Can Older Patients use an Electronic Tablet to Complete a Cancer Specific Geriatric Assessment? Results of a Pilot Study. — ASN Events

Can Older Patients use an Electronic Tablet to Complete a Cancer Specific Geriatric Assessment? Results of a Pilot Study. (#314)

Stephanie Bond 1 , Bianca Devitt 2 3 , heather lane 1 2 , Sue-Anne McLachlan 1 2 , Jennifer Philip 1 2
  1. St Vincent's Hosptial, Fitzroy, Vic, Australia
  2. Department of Medicine, University of Melbourne, Melbourne, Victoria, Australia
  3. St Vincent's Hospital, Fitzroy, Vic, Australia


Electronic questionnaires are gaining acceptance.  A self-administered tablet-based version of two screening geriatric questionnaires was piloted in people > 70 to determine feasibility.


A convenience sample of ten consecutive patients aged ­>70 years was recruited from St Vincent’s Hospital outpatients. Participants, with the assistance of accompanying friends/family members, were asked to complete both the Cancer Specific Geriatric Assessment (CSGA) and Vulnerable Elders Survey 13 (VES-13) using an electronic tablet or paper version if unable to operate the tablet. Electronic questionnaires were designed in accordance with literature on computer use in older adults. Participants were provided with assistance as necessary. Feasibility was set at 80% of participants completing the electronic questionnaire independently. Participants were timed on questionnaire completion, observed while answering the questionnaire, and questioned on the suitability and ease of use of both the tablet and questionnaire.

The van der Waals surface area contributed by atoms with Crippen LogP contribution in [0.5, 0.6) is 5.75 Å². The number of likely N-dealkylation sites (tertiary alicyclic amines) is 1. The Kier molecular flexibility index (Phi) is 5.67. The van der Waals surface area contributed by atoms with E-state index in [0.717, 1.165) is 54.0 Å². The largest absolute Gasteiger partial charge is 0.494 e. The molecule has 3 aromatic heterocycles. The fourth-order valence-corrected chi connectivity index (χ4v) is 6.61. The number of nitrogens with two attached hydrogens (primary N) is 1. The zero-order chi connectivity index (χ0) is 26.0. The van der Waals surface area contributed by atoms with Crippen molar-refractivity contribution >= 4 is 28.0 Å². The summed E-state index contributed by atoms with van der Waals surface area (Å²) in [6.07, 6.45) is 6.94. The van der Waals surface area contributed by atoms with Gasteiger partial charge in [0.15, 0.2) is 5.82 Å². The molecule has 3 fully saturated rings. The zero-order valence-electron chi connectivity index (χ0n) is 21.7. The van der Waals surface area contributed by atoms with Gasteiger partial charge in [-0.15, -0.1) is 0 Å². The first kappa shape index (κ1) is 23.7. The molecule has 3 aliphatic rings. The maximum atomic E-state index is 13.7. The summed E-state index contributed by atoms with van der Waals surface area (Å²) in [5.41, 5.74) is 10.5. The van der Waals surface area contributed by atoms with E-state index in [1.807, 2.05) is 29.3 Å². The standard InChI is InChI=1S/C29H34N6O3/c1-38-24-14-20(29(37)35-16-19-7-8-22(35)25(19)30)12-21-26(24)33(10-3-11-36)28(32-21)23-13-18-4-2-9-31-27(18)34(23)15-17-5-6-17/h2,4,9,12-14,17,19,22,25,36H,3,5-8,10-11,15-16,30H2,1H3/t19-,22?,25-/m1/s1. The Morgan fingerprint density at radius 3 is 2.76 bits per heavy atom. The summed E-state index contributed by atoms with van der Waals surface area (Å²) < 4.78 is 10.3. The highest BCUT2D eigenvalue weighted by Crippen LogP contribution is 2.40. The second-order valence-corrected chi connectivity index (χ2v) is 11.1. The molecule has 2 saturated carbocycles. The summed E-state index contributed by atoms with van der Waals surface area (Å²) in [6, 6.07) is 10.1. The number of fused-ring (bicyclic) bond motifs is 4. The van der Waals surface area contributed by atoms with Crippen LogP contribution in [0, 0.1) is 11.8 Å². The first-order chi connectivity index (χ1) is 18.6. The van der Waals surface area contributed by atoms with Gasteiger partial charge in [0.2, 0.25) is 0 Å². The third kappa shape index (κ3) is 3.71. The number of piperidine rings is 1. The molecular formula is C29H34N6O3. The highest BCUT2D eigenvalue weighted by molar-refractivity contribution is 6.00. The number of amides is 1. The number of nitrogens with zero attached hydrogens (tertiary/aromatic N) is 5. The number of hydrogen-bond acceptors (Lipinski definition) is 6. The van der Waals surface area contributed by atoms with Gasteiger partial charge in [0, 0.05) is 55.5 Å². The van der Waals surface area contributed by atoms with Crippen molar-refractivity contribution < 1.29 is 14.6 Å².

Fifteen patients were approached, ten agreed to participate. Two patients were non-English speaking and 2 had English as a secondary language.  The median age was 77 (range 70-89). Seven participants completed the surveys electronically. Median time to complete the CSGA was 13 minutes (range 6-27) and the VES-13 was 3 minutes (range 2-4). No participants were able to use the tablet independently, with four requiring significant assistance. Investigators noted participants had difficulty operating the tablet and consequently gave conflicting responses for similar questions on the CSGA and the VES-13. Due to this discrepancy, the VES-13 identified 3 patients as vulnerable/frail and the CSGA categorised five patients as vulnerable/frail. Participants however found the tablet as easy to use and reported no clear preference for either screening tool.


Contrary to published literature, a self-administered tablet- based CGA was not feasible in our population. This study highlights the need to ensure questionnaires remain valid when used with older people in electronic formats.